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Real Estate Horizons is a snapshot of key legal topics and market trends across the globe.

The new Opportunity Zone program

By Babak Nikravesh

The new Opportunity Zone program offers investors significant tax incentives to invest in economically distressed areas within the United States and its territories.

Investors can defer federal income tax on their gains by rolling over capital gains into vehicles known as Qualified Opportunity Funds (QOFs), with the added benefit that a portion of such gains can be permanently excluded from tax, and future appreciation in the value of a QOF can potentially escape U.S. federal income tax altogether. This new investment regime is intended to tap into an estimated US$6 trillion in unrealized capital gains, and according to government officials is expected to generate US$100 billion in private capital targeting opportunities in these areas.

Investments eligible for preferential treatment under the OZ program are investments made in QOFs which must, through the activities they conduct or investments they make, have a substantial geographic and economic nexus with designated opportunity zones. Significantly, QOFs need not be structured as typical investment funds; indeed, a better way to think about QOFs may be as holding companies. Indeed, perhaps the most significant way in which QOFs differ from a traditional investment fund is the requirement that an investor dispose of QOF interests to secure the most meaningful of the available tax incentives— the permanent exclusion from tax of gain following a 10 year hold. Given this requirement, fund sponsors may seek to impose transfer restrictions and drag rights in order to facilitate a group sale of QOF interests.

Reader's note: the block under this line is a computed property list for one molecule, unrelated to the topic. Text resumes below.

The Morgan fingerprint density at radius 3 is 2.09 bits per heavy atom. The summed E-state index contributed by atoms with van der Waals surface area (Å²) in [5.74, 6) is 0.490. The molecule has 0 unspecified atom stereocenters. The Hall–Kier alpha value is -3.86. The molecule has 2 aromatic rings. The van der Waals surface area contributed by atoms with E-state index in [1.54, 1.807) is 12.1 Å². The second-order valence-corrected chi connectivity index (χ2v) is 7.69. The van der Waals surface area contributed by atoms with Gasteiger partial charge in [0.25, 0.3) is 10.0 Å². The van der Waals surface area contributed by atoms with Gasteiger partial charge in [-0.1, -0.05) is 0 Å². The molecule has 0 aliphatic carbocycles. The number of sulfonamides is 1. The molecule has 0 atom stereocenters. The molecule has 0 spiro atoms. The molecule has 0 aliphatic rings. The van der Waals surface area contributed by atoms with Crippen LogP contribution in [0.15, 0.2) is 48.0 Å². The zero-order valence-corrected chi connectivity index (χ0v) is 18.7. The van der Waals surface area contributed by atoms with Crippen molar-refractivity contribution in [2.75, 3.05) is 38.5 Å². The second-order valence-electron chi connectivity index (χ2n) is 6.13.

Significantly, even non-U.S. investors that may enjoy some form of U.S. tax exemption may still benefit. Many such investors may be sitting on unrealized gains that, upon sale, would be treated as income effectively connected with a U.S. trade or business (ECI). Such gains are eligible for the deferral and income exclusion benefits of this regime. Moreover, future appreciation in the value of the QOF can be fully exempt from U.S. income tax upon a subsequent sale of QOF interests, even if such gains may otherwise be ECI. This is a surprising development, and provides an unusual (and unique) opportunity for non-U.S. investors to make ECI-generating investments and avoid U.S. federal income tax.

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